Dating culture in college


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Boyfriend and girlfriend students spending time together on romantic date.

By Ariel Morris , Lifestyle writer

Dating life in college may seem liberating as opposed to dating in high school, though the reality of it is very dull for most students. At a party school such as NIU, someone’s  dating life can vary.  People in college may not be interested in getting into relationships; young students may want to use their new freedom to explore life. For some, they might have never been in a relationship until college, so it may seem exhilarating for them at this time.

Dating involves sacrifice, time and personal development, though relationships aren’t meant to save someone from their bad habits. Relationships take maturity and a healthy mindset. College is riddled with young people looking to break constraints from living at home and embrace living on their own with freedom. This new freedom allows them to live without feeling the judgment of others. Because of this, many students in college have experienced hookups rather than committed relationships. 

We are living in a generation that thrives on hookup culture. Hookup culture has become so prevalent that actual dating is far beneath most Gen Z’s objectives, especially now, with online dating being the leading source for many hookups – most people just want sex. Many college students use Tinder for hookups, and about 60 to 80% of American students have hooked up, according to the American Psychological Association.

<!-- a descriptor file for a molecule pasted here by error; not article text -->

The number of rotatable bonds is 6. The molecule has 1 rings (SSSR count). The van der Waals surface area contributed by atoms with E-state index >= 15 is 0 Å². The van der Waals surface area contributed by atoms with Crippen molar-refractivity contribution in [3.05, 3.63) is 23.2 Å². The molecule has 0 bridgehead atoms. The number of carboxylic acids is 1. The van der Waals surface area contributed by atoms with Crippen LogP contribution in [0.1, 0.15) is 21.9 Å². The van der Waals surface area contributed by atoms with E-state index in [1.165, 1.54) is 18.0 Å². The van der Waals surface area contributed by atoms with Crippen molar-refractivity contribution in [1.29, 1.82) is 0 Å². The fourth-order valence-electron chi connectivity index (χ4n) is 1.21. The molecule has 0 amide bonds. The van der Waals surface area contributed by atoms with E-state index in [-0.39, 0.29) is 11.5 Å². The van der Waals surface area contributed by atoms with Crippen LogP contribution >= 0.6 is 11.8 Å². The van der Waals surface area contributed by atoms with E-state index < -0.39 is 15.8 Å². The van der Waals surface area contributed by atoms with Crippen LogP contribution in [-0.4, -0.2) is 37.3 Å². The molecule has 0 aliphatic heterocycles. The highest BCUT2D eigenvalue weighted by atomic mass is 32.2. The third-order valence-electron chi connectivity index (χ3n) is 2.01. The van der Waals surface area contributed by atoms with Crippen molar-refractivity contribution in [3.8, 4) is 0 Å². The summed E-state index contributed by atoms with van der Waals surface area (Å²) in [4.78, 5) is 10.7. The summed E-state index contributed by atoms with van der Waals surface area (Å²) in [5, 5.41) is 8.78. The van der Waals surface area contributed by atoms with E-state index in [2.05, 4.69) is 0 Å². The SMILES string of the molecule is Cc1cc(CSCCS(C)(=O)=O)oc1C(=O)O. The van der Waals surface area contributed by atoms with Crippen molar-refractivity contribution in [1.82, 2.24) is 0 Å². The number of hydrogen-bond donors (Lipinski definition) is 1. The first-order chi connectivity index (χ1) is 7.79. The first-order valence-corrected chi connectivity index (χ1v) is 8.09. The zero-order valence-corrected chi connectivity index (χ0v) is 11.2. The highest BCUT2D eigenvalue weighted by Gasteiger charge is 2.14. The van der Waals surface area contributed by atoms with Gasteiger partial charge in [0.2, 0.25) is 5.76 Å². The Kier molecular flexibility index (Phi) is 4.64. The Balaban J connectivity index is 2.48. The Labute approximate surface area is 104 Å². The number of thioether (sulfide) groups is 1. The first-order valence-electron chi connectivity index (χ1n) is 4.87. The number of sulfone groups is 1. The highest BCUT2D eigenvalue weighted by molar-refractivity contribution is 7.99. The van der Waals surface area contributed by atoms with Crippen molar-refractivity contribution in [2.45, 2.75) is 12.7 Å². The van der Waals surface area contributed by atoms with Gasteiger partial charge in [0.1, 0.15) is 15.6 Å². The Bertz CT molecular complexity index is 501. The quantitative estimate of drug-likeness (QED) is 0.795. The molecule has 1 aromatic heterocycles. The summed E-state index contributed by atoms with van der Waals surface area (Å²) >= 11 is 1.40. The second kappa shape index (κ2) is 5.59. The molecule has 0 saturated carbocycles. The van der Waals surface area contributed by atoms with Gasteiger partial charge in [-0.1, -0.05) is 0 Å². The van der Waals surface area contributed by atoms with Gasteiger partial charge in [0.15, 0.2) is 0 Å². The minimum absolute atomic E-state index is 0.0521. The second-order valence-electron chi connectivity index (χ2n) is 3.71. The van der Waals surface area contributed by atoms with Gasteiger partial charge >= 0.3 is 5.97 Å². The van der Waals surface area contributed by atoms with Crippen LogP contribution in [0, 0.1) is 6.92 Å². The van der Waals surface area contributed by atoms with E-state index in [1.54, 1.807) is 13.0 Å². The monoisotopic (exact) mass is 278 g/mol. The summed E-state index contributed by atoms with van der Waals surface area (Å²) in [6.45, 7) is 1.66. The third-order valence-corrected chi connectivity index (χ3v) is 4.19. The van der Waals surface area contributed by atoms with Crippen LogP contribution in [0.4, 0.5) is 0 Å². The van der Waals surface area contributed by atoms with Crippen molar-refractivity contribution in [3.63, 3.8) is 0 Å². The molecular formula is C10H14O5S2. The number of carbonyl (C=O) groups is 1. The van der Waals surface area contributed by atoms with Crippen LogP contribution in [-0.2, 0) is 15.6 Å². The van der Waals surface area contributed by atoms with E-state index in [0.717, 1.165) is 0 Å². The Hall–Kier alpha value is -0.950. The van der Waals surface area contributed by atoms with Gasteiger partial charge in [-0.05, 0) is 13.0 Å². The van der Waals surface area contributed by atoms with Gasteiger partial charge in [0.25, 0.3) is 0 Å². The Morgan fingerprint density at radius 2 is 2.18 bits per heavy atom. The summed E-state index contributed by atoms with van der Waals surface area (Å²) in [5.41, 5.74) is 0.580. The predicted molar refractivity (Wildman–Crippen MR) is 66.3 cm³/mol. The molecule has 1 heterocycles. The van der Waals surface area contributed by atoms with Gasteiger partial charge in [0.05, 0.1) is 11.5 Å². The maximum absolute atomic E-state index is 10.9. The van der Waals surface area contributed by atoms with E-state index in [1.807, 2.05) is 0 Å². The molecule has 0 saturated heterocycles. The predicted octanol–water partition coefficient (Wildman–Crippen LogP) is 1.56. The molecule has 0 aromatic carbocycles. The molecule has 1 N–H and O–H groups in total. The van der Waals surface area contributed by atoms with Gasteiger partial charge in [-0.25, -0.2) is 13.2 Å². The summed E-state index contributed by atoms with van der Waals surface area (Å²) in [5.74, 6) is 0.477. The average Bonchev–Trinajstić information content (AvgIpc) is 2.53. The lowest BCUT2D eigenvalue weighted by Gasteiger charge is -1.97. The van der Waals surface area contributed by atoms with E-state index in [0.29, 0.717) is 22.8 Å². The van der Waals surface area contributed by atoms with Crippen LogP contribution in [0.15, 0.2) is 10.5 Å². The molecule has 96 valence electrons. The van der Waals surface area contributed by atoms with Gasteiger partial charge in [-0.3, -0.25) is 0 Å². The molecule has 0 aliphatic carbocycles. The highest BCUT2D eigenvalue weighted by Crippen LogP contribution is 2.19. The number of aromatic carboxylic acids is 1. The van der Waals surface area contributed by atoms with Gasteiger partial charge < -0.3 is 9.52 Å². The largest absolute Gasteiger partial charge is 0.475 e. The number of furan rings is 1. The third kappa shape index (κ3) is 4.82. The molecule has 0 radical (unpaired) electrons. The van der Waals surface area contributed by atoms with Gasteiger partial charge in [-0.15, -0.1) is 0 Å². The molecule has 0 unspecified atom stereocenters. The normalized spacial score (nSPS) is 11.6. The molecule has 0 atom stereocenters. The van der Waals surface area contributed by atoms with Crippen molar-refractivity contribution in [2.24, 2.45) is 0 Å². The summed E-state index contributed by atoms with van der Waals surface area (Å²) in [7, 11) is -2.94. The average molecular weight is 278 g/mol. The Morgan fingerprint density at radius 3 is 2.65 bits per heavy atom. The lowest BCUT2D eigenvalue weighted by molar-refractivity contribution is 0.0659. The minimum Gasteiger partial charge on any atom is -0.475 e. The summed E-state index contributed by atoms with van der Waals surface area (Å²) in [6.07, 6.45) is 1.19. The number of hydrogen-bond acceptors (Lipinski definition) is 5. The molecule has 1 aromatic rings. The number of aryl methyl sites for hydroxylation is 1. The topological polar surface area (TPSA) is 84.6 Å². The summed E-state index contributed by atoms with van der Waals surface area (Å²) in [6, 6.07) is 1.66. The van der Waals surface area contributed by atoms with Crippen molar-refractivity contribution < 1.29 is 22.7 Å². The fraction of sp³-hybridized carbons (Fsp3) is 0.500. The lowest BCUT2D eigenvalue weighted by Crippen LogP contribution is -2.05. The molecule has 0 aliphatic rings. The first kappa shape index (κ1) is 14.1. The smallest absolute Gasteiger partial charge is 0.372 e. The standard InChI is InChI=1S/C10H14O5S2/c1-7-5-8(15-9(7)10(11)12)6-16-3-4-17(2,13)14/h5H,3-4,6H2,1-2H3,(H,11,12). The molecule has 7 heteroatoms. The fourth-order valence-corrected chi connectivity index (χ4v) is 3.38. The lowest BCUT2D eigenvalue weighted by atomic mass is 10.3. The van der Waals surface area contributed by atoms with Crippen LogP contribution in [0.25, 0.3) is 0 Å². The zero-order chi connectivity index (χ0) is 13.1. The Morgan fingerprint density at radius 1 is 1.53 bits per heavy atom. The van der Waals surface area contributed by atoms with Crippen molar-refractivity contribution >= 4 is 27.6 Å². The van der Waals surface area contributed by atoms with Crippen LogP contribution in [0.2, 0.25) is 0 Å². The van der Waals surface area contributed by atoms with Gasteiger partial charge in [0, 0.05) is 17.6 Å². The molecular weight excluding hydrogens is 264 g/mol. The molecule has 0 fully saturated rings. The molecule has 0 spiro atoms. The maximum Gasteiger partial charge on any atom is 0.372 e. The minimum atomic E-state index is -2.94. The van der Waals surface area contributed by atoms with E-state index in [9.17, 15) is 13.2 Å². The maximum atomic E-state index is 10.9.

Hooking up can lead to controversy. For example, if everyone was hooking up with each other, sexually transmitted diseases could make their rounds on campus. Dating life can be difficult, but not impossible. 

Many women entering college expect to find their significant other in school. Nearly 63% of straight women believe they will find “Mr. Right” by graduation, according to a survey conducted by the Independent Women’s Forum. Suzanne Degges-White, professor and chair of Counseling and Counselor Education, said that looking for “Mr. Right” might end up in you finding “Mr. Wrong.” 

“Finding your significant other in college shouldn’t be the sole focus. College is meant for people to explore and figure out more about themselves,” Degges-White said. “Being in a relationship can strip away opportunities throughout college because students may have to consider their partners, especially if an opportunity is career related.”

Though online dating is prevalent for modern hookups, people still use it with intentions to find a significant other, especially in college. Dating can still be attainable, and though it may be more difficult, the chances of finding love in college are still optimal.